Every high school student wants to succeed in the classroom. We all want to gain knowledge, earn good grades, and set the stage for success in college and beyond. Excellence in the classroom comes from dedication and hard work. Remember, every student wants to succeed, but not every student wants to pay the price or has the strategies it takes to succeed.
In 2004, I received my doctorate in American Studies. Upon graduation, I moved to Arizona for job opportunities and the warm climate. Six months after my move, I noticed a series of Rio Salado Community College advertisements regarding alternative paths to certification.
Colleges offer high school seniors several application deadline options to control as well as predict the number of students who will actually matriculate to their institutions in the fall. Your job is to understand your options and plan a strategy that will best suit your goals for admission. Now is the time to make your plan as the first application deadlines are often in early November.
Editor’s note: This is the second of a monthly series of eight columns focused on teens. We will discuss ways teens can become successful in school as well as outside of school. The importance of defining goals, and practicing small efforts that will yield success.
May 24, 2013 marked my last day of work for the 2012-2013 school year. As soon as I received notification that my final paycheck was available, I literally “threw up the deuces,” hugged my colleagues, and “eased on down the road.” I was determined to have a carefree summer — one devoid of daily commentaries regarding instructional strategies and the effectiveness of Common Core.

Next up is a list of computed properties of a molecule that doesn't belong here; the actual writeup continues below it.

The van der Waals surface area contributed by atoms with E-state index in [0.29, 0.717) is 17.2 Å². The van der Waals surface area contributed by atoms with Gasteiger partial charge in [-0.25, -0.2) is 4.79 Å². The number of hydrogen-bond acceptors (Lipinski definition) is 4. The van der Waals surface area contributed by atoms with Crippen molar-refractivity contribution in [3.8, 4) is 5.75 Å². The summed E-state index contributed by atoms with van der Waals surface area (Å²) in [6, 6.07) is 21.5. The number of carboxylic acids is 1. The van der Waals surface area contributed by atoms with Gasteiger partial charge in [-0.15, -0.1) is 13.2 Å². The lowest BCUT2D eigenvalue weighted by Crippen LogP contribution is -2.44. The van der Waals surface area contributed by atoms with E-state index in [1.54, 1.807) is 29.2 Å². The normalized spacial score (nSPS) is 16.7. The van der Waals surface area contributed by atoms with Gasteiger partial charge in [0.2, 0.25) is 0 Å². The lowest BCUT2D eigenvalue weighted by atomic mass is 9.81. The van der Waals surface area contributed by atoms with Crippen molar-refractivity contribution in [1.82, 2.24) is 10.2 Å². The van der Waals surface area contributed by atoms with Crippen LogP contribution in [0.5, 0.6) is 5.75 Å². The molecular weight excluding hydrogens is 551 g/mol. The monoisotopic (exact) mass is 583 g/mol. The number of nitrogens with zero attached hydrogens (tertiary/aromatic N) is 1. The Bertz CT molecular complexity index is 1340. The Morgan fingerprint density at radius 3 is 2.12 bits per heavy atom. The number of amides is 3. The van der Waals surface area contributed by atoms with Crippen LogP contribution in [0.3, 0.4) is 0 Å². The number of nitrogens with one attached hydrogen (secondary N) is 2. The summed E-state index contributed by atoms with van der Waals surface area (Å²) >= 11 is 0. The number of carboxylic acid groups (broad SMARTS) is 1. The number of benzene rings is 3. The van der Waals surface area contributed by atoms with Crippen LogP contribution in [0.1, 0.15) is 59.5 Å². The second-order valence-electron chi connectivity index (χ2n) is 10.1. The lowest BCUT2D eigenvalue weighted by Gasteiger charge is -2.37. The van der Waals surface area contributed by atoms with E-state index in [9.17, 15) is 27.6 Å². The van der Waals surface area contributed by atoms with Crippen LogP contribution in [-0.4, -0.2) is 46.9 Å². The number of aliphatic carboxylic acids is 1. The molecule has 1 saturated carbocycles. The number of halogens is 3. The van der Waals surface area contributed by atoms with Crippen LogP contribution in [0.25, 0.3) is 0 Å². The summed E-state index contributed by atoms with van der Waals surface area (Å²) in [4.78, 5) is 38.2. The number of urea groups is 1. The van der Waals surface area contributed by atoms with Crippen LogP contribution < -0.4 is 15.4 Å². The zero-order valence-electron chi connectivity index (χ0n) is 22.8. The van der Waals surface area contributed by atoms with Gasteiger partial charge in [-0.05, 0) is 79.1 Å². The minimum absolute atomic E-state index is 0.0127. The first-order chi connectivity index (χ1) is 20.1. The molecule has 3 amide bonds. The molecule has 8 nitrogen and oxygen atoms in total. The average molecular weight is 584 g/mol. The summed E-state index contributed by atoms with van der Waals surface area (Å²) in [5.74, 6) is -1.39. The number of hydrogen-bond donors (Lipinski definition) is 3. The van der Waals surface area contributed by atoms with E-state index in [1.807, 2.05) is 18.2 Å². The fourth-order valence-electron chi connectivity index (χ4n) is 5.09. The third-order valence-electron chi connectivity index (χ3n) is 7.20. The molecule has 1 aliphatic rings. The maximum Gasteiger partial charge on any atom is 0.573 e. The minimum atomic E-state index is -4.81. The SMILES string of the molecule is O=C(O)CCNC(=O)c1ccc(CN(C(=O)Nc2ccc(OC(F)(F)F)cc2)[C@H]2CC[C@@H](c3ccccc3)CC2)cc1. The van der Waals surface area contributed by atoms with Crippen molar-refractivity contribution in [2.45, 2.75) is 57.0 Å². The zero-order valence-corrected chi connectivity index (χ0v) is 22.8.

Each fall, after crossing the hurdle of back-to-school fever, parents of high school juniors and seniors have the added burden of facing the confusing college application process. News stories remind parents of the spiraling tuition costs and increased unemployment among college graduates while colleges sell parents on the need for a degree in today’s changing American economy.
For the next eight months we will be doing a series of articles that are focused on teens. We will discuss ways teens can become successful in school as well as outside of school. We will discuss the importance of defining goals, and practicing small efforts that will yield success.
Fall is the time for high school seniors to begin college applications. For many the college essay can seem daunting. What should I write about? How will I make my essay interesting to an admissions committee? Where do I begin? You actually have many remarkable stories to tell that will set you apart from other applicants. Let’s take a look at how you can thoughtfully approach this task.
As anyone who has ever taken a standardized test knows, the last step in preparing for the test is to sharpen your No. 2 pencil. That may not be enough, however, for those thinking about taking college entrance exams. Planning and preparation for the ACT/SAT should begin now for rising seniors. Here are some topics to consider as you establish your test-taking strategies.